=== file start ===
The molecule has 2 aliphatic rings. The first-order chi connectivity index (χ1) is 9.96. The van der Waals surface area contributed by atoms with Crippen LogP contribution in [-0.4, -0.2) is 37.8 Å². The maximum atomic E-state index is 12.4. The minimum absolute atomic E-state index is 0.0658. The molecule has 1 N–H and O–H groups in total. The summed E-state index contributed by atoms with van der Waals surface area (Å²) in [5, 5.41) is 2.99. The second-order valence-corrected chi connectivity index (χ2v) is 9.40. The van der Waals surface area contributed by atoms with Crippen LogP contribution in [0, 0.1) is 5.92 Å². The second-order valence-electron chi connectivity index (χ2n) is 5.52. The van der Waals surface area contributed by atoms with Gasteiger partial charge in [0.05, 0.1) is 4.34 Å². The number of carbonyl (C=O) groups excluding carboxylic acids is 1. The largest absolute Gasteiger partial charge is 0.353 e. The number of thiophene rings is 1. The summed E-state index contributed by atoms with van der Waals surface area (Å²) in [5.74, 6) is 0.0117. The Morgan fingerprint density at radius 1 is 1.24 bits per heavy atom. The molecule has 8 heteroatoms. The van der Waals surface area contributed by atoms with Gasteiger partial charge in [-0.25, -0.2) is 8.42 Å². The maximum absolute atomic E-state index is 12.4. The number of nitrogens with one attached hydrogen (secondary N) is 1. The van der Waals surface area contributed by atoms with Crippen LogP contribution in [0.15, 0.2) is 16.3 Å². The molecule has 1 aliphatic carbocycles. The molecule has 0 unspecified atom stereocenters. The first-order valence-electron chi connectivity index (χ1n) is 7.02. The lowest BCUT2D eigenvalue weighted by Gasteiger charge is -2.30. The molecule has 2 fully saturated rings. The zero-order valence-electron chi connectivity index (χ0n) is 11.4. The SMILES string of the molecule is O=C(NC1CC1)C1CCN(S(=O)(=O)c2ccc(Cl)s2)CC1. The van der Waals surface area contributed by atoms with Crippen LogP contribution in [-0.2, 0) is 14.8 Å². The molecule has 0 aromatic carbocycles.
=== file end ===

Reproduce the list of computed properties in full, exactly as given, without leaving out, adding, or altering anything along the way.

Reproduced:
The molecule has 2 aliphatic rings. The first-order chi connectivity index (χ1) is 9.96. The van der Waals surface area contributed by atoms with Crippen LogP contribution in [-0.4, -0.2) is 37.8 Å². The maximum atomic E-state index is 12.4. The minimum absolute atomic E-state index is 0.0658. The molecule has 1 N–H and O–H groups in total. The summed E-state index contributed by atoms with van der Waals surface area (Å²) in [5, 5.41) is 2.99. The second-order valence-corrected chi connectivity index (χ2v) is 9.40. The van der Waals surface area contributed by atoms with Crippen LogP contribution in [0, 0.1) is 5.92 Å². The second-order valence-electron chi connectivity index (χ2n) is 5.52. The van der Waals surface area contributed by atoms with Gasteiger partial charge in [0.05, 0.1) is 4.34 Å². The number of carbonyl (C=O) groups excluding carboxylic acids is 1. The largest absolute Gasteiger partial charge is 0.353 e. The number of thiophene rings is 1. The summed E-state index contributed by atoms with van der Waals surface area (Å²) in [5.74, 6) is 0.0117. The Morgan fingerprint density at radius 1 is 1.24 bits per heavy atom. The molecule has 8 heteroatoms. The van der Waals surface area contributed by atoms with Gasteiger partial charge in [-0.25, -0.2) is 8.42 Å². The maximum absolute atomic E-state index is 12.4. The number of nitrogens with one attached hydrogen (secondary N) is 1. The van der Waals surface area contributed by atoms with Crippen LogP contribution in [0.15, 0.2) is 16.3 Å². The molecule has 1 aliphatic carbocycles. The molecule has 0 unspecified atom stereocenters. The first-order valence-electron chi connectivity index (χ1n) is 7.02. The lowest BCUT2D eigenvalue weighted by Gasteiger charge is -2.30. The molecule has 2 fully saturated rings. The zero-order valence-electron chi connectivity index (χ0n) is 11.4. The SMILES string of the molecule is O=C(NC1CC1)C1CCN(S(=O)(=O)c2ccc(Cl)s2)CC1. The van der Waals surface area contributed by atoms with Crippen LogP contribution in [-0.2, 0) is 14.8 Å². The molecule has 0 aromatic carbocycles.